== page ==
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Friday just after lunch I loaded up for an overnight trip to my daughter's ranch for my granddaughter's 7th birthday. Battery Tender Jr was lit solid green. About six miles south of town, it started to rain. I stopped to gear up for the rain. Turned the ignition back on and nothing. Couldn't hear the fuel pump run. Tach needle immediately jumped to 12k and fluttered. Nothing in the LCD display. I bought the 2019 650LT new and it still has the stock battery which is virtually always on a battery tender when parked in the garage. After walking four miles to obtain a cell signal, I was finally able to organize a rescue.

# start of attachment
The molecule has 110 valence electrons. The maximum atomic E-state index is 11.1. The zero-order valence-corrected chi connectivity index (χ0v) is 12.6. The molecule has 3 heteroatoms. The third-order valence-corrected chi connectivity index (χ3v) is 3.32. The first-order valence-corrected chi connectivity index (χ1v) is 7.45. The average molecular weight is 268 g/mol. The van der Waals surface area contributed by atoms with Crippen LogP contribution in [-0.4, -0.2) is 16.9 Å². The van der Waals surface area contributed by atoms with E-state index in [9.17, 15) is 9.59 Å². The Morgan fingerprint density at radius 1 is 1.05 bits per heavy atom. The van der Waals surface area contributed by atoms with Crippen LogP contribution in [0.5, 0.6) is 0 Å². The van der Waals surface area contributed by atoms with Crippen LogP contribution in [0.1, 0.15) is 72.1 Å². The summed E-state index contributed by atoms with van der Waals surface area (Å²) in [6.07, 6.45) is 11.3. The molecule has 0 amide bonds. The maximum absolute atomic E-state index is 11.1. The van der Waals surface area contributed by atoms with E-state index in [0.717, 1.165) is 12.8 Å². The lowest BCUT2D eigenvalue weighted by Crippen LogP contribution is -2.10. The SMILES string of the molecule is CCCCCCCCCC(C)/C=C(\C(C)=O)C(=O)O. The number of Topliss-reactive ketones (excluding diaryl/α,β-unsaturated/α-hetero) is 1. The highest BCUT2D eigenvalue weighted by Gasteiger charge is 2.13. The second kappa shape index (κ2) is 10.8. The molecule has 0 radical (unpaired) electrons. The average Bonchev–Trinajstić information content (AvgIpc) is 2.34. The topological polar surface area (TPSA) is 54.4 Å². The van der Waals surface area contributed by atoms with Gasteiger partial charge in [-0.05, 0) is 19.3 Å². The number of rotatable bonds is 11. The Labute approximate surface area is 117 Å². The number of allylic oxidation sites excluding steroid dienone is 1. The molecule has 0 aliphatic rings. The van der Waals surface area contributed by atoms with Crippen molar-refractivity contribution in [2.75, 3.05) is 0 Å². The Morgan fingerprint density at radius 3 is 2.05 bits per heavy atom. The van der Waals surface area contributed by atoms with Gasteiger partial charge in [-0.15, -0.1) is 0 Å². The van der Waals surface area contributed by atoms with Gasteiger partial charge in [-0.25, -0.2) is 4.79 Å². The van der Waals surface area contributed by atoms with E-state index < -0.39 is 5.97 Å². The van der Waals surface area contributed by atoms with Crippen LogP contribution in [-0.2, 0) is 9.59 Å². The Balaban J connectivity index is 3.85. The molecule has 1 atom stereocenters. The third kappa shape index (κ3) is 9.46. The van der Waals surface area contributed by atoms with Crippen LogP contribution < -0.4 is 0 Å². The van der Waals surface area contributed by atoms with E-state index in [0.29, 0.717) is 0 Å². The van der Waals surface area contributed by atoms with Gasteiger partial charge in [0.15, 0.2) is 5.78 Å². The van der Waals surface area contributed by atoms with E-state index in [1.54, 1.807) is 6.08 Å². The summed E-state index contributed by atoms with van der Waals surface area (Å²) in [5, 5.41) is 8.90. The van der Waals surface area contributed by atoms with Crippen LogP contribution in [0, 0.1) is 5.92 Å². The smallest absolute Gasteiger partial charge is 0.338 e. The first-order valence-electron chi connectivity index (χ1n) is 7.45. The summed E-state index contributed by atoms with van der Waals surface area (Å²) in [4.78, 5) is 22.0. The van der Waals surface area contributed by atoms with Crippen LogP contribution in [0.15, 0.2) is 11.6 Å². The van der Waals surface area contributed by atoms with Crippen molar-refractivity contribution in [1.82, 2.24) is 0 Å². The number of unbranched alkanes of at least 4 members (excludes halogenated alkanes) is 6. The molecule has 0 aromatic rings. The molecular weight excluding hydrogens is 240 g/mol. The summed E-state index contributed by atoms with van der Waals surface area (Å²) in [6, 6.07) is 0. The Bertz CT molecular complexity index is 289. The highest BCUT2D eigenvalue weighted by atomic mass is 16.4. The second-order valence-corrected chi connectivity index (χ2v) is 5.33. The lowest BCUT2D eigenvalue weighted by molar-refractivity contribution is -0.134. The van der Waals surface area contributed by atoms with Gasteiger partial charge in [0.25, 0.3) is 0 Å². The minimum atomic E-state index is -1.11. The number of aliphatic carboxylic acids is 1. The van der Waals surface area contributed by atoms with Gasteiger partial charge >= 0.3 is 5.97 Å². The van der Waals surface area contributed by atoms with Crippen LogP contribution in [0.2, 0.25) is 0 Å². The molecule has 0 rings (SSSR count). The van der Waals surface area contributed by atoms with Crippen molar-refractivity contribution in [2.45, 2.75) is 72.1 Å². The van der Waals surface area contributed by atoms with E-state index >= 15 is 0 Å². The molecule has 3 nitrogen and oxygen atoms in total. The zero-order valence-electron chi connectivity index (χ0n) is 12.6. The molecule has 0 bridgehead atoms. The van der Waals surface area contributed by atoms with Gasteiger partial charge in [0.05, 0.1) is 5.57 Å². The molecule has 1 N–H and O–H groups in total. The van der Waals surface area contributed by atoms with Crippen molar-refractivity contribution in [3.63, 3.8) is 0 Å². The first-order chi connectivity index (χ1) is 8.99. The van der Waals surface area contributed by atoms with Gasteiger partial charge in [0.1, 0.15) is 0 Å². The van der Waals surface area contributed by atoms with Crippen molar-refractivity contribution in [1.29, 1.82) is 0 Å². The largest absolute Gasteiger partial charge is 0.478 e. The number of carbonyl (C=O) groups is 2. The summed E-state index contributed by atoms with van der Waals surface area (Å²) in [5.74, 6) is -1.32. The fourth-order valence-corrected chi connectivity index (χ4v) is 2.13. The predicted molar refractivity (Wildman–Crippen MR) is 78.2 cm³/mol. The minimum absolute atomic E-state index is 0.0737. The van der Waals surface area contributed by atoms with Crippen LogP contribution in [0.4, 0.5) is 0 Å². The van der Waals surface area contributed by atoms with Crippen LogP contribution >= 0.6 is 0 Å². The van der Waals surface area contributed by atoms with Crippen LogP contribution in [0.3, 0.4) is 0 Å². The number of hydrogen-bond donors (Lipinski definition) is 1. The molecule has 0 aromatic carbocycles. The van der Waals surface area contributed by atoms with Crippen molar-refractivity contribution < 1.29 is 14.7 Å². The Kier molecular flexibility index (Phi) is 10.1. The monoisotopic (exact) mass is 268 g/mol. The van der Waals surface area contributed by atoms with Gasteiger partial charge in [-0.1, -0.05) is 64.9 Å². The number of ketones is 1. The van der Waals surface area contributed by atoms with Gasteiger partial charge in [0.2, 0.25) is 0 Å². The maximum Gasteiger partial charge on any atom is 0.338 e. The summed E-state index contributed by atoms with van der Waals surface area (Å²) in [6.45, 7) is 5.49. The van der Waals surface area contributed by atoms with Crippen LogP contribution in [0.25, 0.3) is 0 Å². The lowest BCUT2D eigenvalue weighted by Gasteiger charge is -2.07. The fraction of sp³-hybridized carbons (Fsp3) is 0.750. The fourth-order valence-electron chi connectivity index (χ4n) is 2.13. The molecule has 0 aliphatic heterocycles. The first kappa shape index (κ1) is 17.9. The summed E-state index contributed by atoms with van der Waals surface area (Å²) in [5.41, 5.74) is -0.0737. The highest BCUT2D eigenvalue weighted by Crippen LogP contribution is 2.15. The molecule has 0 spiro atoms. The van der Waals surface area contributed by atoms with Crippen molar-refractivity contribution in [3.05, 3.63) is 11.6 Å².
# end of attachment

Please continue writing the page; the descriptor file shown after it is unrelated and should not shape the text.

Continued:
I suspected the battery was defective. Got the bike back home and a volt meter told me 12.7vdc. Plugged it into the Battery Tender and waited about two hours before the light lit solid green. Unplugged the harness and read the battery at 13.7vdc. Turned on the key and nothing. Just like before. Turned it off, reconnected the battery tender and waited for solid green again. Checked again and got 13.7vdc. Turned the key on, but this time I monitored the voltage. The moment I turned on the ignition, the voltage dropped and oscillated between 8vdc and 6vdc. The battery has no capacity to carry even the smallest load.

I am not interested in a lithium battery. I am considering a Duracell AGM battery rather than a Yuasa. Any thoughts?
Lots of feedback. Here is my feedback. I ran 6 years on a Yuasa OEM battery. First thing, I store my bike in the garage during the winter months, some years it is 5 months. During that time, I connect the tender once every 2 to 3 months for 6 hours- THAT is it! Leaving a tender connected for extended periods causes it to gas off and vaporize the mixture. Pull the seal off and add distilled water to the level just reaching the top of the plates.